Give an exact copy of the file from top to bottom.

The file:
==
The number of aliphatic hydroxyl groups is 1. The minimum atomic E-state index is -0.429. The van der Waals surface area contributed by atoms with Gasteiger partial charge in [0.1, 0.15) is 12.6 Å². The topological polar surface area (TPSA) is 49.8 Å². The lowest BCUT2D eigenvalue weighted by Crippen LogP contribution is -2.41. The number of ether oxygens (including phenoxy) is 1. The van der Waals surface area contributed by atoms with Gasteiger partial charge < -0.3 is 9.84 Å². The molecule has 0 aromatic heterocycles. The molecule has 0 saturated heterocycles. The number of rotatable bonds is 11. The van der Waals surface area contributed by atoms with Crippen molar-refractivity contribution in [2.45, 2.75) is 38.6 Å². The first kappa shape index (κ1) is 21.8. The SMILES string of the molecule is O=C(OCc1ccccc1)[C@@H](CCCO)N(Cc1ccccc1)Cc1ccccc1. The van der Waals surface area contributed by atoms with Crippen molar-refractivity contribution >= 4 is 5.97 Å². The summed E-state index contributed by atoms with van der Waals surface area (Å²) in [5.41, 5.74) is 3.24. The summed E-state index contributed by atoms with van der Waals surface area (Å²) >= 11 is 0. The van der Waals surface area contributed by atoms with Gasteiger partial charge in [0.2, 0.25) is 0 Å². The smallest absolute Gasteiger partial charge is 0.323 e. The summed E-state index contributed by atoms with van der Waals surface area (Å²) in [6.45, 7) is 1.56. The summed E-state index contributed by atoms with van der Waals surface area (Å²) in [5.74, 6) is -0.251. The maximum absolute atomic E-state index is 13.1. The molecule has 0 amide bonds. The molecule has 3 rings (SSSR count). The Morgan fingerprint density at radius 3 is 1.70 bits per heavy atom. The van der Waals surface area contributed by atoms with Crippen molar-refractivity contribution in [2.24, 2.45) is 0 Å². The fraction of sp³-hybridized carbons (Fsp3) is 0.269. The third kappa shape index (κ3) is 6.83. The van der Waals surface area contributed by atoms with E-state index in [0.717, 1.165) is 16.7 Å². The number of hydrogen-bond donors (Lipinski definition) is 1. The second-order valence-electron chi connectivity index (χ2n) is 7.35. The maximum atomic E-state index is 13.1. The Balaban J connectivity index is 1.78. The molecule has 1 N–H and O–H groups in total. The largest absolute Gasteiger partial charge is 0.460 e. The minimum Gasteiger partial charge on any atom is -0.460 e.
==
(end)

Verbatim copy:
The number of aliphatic hydroxyl groups is 1. The minimum atomic E-state index is -0.429. The van der Waals surface area contributed by atoms with Gasteiger partial charge in [0.1, 0.15) is 12.6 Å². The topological polar surface area (TPSA) is 49.8 Å². The lowest BCUT2D eigenvalue weighted by Crippen LogP contribution is -2.41. The number of ether oxygens (including phenoxy) is 1. The van der Waals surface area contributed by atoms with Gasteiger partial charge < -0.3 is 9.84 Å². The molecule has 0 aromatic heterocycles. The molecule has 0 saturated heterocycles. The number of rotatable bonds is 11. The van der Waals surface area contributed by atoms with Crippen molar-refractivity contribution in [2.45, 2.75) is 38.6 Å². The first kappa shape index (κ1) is 21.8. The SMILES string of the molecule is O=C(OCc1ccccc1)[C@@H](CCCO)N(Cc1ccccc1)Cc1ccccc1. The van der Waals surface area contributed by atoms with Crippen molar-refractivity contribution >= 4 is 5.97 Å². The summed E-state index contributed by atoms with van der Waals surface area (Å²) in [5.41, 5.74) is 3.24. The summed E-state index contributed by atoms with van der Waals surface area (Å²) >= 11 is 0. The van der Waals surface area contributed by atoms with Gasteiger partial charge in [0.2, 0.25) is 0 Å². The smallest absolute Gasteiger partial charge is 0.323 e. The summed E-state index contributed by atoms with van der Waals surface area (Å²) in [6.45, 7) is 1.56. The summed E-state index contributed by atoms with van der Waals surface area (Å²) in [5.74, 6) is -0.251. The maximum absolute atomic E-state index is 13.1. The molecule has 0 amide bonds. The molecule has 3 rings (SSSR count). The Morgan fingerprint density at radius 3 is 1.70 bits per heavy atom. The van der Waals surface area contributed by atoms with Crippen molar-refractivity contribution in [2.24, 2.45) is 0 Å². The fraction of sp³-hybridized carbons (Fsp3) is 0.269. The third kappa shape index (κ3) is 6.83. The van der Waals surface area contributed by atoms with E-state index in [0.717, 1.165) is 16.7 Å². The number of hydrogen-bond donors (Lipinski definition) is 1. The second-order valence-electron chi connectivity index (χ2n) is 7.35. The maximum atomic E-state index is 13.1. The Balaban J connectivity index is 1.78. The molecule has 1 N–H and O–H groups in total. The largest absolute Gasteiger partial charge is 0.460 e. The minimum Gasteiger partial charge on any atom is -0.460 e.